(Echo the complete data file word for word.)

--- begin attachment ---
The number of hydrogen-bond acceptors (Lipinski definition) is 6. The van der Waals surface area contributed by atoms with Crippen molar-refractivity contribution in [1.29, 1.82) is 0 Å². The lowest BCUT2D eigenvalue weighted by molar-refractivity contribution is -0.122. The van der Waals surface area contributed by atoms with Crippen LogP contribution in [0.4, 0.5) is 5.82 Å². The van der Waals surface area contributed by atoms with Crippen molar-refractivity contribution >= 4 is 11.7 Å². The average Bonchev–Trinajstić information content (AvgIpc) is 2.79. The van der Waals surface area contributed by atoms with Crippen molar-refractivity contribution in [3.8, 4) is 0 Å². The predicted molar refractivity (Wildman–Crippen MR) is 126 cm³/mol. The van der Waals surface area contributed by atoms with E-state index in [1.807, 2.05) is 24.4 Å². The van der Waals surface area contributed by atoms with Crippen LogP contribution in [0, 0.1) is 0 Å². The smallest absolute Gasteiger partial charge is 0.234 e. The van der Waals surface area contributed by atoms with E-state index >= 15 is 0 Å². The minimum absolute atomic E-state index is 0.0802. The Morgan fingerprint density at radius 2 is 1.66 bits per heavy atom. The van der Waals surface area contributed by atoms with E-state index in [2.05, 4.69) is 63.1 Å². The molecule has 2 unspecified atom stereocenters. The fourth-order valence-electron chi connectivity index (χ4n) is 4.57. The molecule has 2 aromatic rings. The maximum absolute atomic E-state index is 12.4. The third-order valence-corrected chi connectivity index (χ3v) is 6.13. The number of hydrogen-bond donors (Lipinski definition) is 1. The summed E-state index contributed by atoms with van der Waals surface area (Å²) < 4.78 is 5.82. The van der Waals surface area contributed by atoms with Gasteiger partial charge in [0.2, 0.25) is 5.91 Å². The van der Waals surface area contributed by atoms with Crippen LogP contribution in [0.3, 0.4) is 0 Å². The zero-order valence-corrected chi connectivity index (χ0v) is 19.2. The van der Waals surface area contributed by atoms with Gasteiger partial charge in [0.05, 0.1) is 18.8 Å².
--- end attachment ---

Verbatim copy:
The number of hydrogen-bond acceptors (Lipinski definition) is 6. The van der Waals surface area contributed by atoms with Crippen molar-refractivity contribution in [1.29, 1.82) is 0 Å². The lowest BCUT2D eigenvalue weighted by molar-refractivity contribution is -0.122. The van der Waals surface area contributed by atoms with Crippen LogP contribution in [0.4, 0.5) is 5.82 Å². The van der Waals surface area contributed by atoms with Crippen molar-refractivity contribution >= 4 is 11.7 Å². The average Bonchev–Trinajstić information content (AvgIpc) is 2.79. The van der Waals surface area contributed by atoms with Crippen molar-refractivity contribution in [3.8, 4) is 0 Å². The predicted molar refractivity (Wildman–Crippen MR) is 126 cm³/mol. The van der Waals surface area contributed by atoms with E-state index in [1.807, 2.05) is 24.4 Å². The van der Waals surface area contributed by atoms with Crippen LogP contribution in [0, 0.1) is 0 Å². The smallest absolute Gasteiger partial charge is 0.234 e. The van der Waals surface area contributed by atoms with E-state index >= 15 is 0 Å². The minimum absolute atomic E-state index is 0.0802. The Morgan fingerprint density at radius 2 is 1.66 bits per heavy atom. The van der Waals surface area contributed by atoms with E-state index in [2.05, 4.69) is 63.1 Å². The molecule has 2 unspecified atom stereocenters. The fourth-order valence-electron chi connectivity index (χ4n) is 4.57. The molecule has 2 aromatic rings. The maximum absolute atomic E-state index is 12.4. The third-order valence-corrected chi connectivity index (χ3v) is 6.13. The number of hydrogen-bond donors (Lipinski definition) is 1. The summed E-state index contributed by atoms with van der Waals surface area (Å²) < 4.78 is 5.82. The van der Waals surface area contributed by atoms with Gasteiger partial charge in [0.2, 0.25) is 5.91 Å². The van der Waals surface area contributed by atoms with Crippen LogP contribution in [0.3, 0.4) is 0 Å². The zero-order valence-corrected chi connectivity index (χ0v) is 19.2. The van der Waals surface area contributed by atoms with Gasteiger partial charge in [0.05, 0.1) is 18.8 Å².